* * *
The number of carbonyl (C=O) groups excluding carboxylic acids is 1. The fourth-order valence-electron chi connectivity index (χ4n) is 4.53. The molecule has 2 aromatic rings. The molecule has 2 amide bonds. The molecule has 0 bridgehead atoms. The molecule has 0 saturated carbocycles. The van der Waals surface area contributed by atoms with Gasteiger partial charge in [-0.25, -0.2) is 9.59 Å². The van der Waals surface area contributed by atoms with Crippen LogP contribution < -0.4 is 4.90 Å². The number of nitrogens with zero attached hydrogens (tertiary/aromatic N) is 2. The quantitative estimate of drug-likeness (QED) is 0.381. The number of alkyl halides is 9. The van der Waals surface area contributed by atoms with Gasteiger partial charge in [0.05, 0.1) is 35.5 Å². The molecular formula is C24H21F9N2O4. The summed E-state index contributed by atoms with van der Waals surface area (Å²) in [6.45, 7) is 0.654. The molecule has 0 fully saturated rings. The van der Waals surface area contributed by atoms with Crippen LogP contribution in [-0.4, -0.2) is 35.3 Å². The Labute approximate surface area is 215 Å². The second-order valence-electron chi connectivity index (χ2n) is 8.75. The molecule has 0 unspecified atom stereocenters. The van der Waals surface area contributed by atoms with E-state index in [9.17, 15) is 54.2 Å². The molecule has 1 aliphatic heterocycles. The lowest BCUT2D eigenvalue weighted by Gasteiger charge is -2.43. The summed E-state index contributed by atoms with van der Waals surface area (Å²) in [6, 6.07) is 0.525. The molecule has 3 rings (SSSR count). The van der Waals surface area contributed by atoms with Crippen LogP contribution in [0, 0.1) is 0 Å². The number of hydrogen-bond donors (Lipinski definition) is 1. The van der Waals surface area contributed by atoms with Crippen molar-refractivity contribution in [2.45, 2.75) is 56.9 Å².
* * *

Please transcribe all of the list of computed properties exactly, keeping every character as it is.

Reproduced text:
The number of carbonyl (C=O) groups excluding carboxylic acids is 1. The fourth-order valence-electron chi connectivity index (χ4n) is 4.53. The molecule has 2 aromatic rings. The molecule has 2 amide bonds. The molecule has 0 bridgehead atoms. The molecule has 0 saturated carbocycles. The van der Waals surface area contributed by atoms with Gasteiger partial charge in [-0.25, -0.2) is 9.59 Å². The van der Waals surface area contributed by atoms with Crippen LogP contribution < -0.4 is 4.90 Å². The number of nitrogens with zero attached hydrogens (tertiary/aromatic N) is 2. The quantitative estimate of drug-likeness (QED) is 0.381. The number of alkyl halides is 9. The van der Waals surface area contributed by atoms with Gasteiger partial charge in [0.05, 0.1) is 35.5 Å². The molecular formula is C24H21F9N2O4. The summed E-state index contributed by atoms with van der Waals surface area (Å²) in [6.45, 7) is 0.654. The molecule has 0 fully saturated rings. The van der Waals surface area contributed by atoms with Crippen LogP contribution in [-0.4, -0.2) is 35.3 Å². The Labute approximate surface area is 215 Å². The second-order valence-electron chi connectivity index (χ2n) is 8.75. The molecule has 0 unspecified atom stereocenters. The van der Waals surface area contributed by atoms with E-state index in [9.17, 15) is 54.2 Å². The molecule has 1 aliphatic heterocycles. The lowest BCUT2D eigenvalue weighted by Gasteiger charge is -2.43. The summed E-state index contributed by atoms with van der Waals surface area (Å²) in [6, 6.07) is 0.525. The molecule has 3 rings (SSSR count). The van der Waals surface area contributed by atoms with Crippen LogP contribution in [0, 0.1) is 0 Å². The number of hydrogen-bond donors (Lipinski definition) is 1. The van der Waals surface area contributed by atoms with Crippen molar-refractivity contribution in [2.45, 2.75) is 56.9 Å².